Is It Safe to Play Outdoors in Winter? (page 2)
Fresh air is healthy
Studies have shown that contrary to the common belief that “exposure to cold air causes a cold,” fresh air is good and healthy. When children and adults spend a long time together in indoor spaces that are small, overheated and poorly ventilated, germs and illnesses pass easily from one person to another. In fresh, outdoor air, children do not have to rebreathe the germs of the group, and the chance for spreading infection is reduced.
Outdoor play is healthy even in winter
Children of all ages enjoy and benefit from playing outdoors in all except the most extreme weather. Daily outdoor play is healthy and burns energy. It gives children an opportunity for a change of environment, a balance in play and routine, large muscle activities (gross-motor development). Even children who are mildly ill but active should go outside if the weather is not severe. Staff and children alike will feel refreshed when fresh air is part of the daily routine. Taking children outdoors daily, even in winter, can be a healthy part of their schedule, and is safe when clothing is appropriate.
Avoid cold-related injuries
The way we feel about cold, wet or snowy weather and indoor temperatures may be affected by where we live and what we are used to. Temperatures above 40 and below 80 degrees Fahrenheit are generally suitable for routine outdoor play.
Improve indoor air quality
Germs causing disease multiply in warm, dark, damp environments, so it is important to keep the environment clean and dry. Adequate ventilation, humidity and temperature control help us resist illness and increase our ability to get well after sickness. The following measures will improve the indoor air quality in your child care setting:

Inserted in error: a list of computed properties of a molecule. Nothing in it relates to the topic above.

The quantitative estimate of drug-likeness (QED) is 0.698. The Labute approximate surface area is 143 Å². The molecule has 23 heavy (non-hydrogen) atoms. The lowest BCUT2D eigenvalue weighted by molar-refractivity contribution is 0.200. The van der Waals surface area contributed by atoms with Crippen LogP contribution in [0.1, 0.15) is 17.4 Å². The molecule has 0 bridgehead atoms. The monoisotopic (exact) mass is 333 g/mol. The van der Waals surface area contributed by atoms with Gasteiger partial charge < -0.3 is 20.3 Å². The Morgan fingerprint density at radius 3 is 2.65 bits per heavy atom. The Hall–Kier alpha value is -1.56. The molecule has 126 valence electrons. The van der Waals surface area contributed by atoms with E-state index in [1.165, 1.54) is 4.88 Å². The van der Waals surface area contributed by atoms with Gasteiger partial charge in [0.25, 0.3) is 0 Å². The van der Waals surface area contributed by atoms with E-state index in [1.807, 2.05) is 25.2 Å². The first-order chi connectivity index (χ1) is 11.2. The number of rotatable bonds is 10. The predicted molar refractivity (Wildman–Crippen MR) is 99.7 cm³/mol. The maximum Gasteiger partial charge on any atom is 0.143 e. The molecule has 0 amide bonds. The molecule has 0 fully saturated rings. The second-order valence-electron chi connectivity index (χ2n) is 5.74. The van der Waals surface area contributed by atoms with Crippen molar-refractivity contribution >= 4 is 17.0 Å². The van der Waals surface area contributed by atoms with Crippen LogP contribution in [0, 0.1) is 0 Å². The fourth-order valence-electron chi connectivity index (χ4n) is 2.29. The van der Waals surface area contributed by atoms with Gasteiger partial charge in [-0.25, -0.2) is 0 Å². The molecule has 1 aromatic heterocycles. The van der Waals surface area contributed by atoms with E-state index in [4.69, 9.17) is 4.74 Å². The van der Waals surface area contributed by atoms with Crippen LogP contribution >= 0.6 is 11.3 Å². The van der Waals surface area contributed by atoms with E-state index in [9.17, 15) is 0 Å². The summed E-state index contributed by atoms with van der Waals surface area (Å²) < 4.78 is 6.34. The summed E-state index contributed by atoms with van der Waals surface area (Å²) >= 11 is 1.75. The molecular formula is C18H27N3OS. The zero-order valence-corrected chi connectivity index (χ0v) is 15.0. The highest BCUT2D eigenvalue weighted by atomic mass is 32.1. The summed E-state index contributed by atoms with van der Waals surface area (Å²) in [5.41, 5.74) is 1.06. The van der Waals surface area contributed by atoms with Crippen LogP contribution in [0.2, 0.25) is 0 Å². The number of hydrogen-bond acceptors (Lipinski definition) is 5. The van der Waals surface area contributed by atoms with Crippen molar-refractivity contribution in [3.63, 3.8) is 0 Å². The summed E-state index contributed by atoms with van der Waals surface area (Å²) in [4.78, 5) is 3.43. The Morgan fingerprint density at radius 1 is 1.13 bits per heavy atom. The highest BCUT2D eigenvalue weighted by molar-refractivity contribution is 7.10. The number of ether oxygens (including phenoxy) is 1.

- Keep the air temperature between 65° and 75° Fahrenheit, if possible.
- Open the windows in every room for a few minutes every day to circulate fresh air, even in winter. Windows must be screened to prevent insects from entering, and should be opened no more than 6 inches (or be protected with guards) to prevent children from falling out.
- Do not allow smoking in any space that children will use.
- Properly vent heating and cooking equipment.
- Avoid strong odors. Some people (including children) are allergic to smoke, perfumes and room deodorants.
- Reduce the use of toxic pesticides and cleaners and other household chemicals.
- Control dampness and dust.
- Colds, sore throats and other infections of the res- piratory system are common in cold weather and are usually caused by viruses. Child care providers have the potential to improve the health of children in their care by opening up windows to improve ventilation, and having children play for extended periods outdoors in the fresh air. They can provide instruction and programs that promote enjoyable, lifelong physical activity.
Handwashing is the single most effective way to reduce the spread of infection in a child care setting.
Keeping Kids Healthy: Preventing and Managing Communicable Disease in Child Care, California Department of Education, 1994.
Healthy Young Children: A Manual for Programs, NAEYC, 1995.
The Lancet, Volume 349, Number 9062, May 10, 1997.
Well Beings, the Canadian Paediatric Society, Volume 1, 1992.
Reprinted with the permission of the California Childcare Health Program.
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